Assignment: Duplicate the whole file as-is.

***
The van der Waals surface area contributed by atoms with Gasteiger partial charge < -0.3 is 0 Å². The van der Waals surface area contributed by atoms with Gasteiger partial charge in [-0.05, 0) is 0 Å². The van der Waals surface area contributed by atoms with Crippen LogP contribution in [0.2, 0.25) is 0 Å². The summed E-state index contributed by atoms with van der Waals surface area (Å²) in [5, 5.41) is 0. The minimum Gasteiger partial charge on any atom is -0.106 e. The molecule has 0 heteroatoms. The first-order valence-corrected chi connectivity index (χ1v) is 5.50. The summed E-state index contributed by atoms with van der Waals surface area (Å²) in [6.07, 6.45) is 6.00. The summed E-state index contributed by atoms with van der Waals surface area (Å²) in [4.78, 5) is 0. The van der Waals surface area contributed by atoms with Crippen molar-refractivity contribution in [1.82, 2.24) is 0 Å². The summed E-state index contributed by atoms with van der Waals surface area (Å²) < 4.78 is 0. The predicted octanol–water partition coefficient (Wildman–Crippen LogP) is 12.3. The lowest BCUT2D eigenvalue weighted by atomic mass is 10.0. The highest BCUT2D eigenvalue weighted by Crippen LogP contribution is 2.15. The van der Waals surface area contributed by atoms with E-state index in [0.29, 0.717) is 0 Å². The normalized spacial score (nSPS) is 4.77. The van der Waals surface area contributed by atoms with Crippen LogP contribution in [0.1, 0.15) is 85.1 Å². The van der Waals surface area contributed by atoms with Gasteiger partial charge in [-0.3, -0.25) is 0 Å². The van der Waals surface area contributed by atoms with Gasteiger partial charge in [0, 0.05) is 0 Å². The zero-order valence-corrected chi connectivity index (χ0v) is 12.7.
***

The van der Waals surface area contributed by atoms with Gasteiger partial charge < -0.3 is 0 Å². The van der Waals surface area contributed by atoms with Gasteiger partial charge in [-0.05, 0) is 0 Å². The van der Waals surface area contributed by atoms with Crippen LogP contribution in [0.2, 0.25) is 0 Å². The summed E-state index contributed by atoms with van der Waals surface area (Å²) in [5, 5.41) is 0. The minimum Gasteiger partial charge on any atom is -0.106 e. The molecule has 0 heteroatoms. The first-order valence-corrected chi connectivity index (χ1v) is 5.50. The summed E-state index contributed by atoms with van der Waals surface area (Å²) in [6.07, 6.45) is 6.00. The summed E-state index contributed by atoms with van der Waals surface area (Å²) in [4.78, 5) is 0. The van der Waals surface area contributed by atoms with Crippen molar-refractivity contribution in [1.82, 2.24) is 0 Å². The summed E-state index contributed by atoms with van der Waals surface area (Å²) < 4.78 is 0. The predicted octanol–water partition coefficient (Wildman–Crippen LogP) is 12.3. The lowest BCUT2D eigenvalue weighted by atomic mass is 10.0. The highest BCUT2D eigenvalue weighted by Crippen LogP contribution is 2.15. The van der Waals surface area contributed by atoms with E-state index in [0.29, 0.717) is 0 Å². The normalized spacial score (nSPS) is 4.77. The van der Waals surface area contributed by atoms with Crippen LogP contribution in [0.1, 0.15) is 85.1 Å². The van der Waals surface area contributed by atoms with Gasteiger partial charge in [-0.3, -0.25) is 0 Å². The van der Waals surface area contributed by atoms with Gasteiger partial charge in [0, 0.05) is 0 Å². The zero-order valence-corrected chi connectivity index (χ0v) is 12.7.